Furthermore, combining the fact that professionalism needs a context in which to be exercised with the presence of the individual's personal qualities results in the necessity to harmonise the internal aspects with the external contextual factors. Therefore, reflection is an essential element of professionalism.
This triangulation against existing ideas validates our findings. However, this study adds to understanding by clarifying the diverse ideas and bringing them together in a comprehensive, specified and structural model. Unlike earlier research these findings relate directly to dental professionalism (rather than medicine) and meet a need in that profession. Importantly, they are rooted in theory but also empirically driven.
Certain aspects of the methods of the study warrant consideration. The intention in qualitative studies is not to generate statistically representative views but to capture the breadth and depth of perspectives. This is achieved by purposively sampling a wide range of participants and by reaching saturation in the data where no new themes emerge. It is validated by triangulating the data analysis between researchers and by comparing findings with existing knowledge. The lack of further factors elicited from the most recent interviews coupled with the resonance with all the areas of professionalism described in the literature confirms that saturation was achieved and that there is a major overlap between professionalism in dentistry and medicine.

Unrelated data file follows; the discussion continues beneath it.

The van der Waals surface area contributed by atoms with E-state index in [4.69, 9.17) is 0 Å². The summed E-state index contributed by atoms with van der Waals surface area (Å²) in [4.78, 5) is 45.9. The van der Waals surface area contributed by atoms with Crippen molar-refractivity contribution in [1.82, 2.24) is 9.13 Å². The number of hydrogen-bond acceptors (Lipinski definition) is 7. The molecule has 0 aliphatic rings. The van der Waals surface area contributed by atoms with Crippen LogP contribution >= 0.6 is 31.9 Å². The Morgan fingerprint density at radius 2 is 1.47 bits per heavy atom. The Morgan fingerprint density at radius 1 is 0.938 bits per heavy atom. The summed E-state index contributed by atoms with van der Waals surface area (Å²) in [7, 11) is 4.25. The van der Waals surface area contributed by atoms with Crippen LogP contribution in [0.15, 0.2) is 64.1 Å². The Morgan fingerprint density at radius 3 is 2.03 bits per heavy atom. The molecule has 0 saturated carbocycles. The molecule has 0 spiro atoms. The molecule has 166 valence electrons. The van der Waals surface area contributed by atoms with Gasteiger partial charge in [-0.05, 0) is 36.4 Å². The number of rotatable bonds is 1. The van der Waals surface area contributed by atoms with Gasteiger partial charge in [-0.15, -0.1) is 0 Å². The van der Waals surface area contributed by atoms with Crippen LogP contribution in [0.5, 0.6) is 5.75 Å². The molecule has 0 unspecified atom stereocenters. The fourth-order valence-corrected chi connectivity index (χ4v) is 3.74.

Our findings derive from interviews carried out within the UK, where the dental profession is regulated by a single independent body. Therefore, it is possible that they may not be generalisable to settings within different regulatory and business contexts. Nevertheless, the data are compatible with those published about dental and medical professionalism, which suggests that the themes and their inter-relationships are generalisable across wider contexts. As noted earlier, this study was empirical and drew its data from a wide variety of stakeholders, which also enhances its conceptual generalisability. The principal researcher has a long interest in professionalism, was familiar with the literature and was readily able to draw up an initial framework to aid the analysis. However, the revisions of the framework during the study are evidence of considerable response to the data.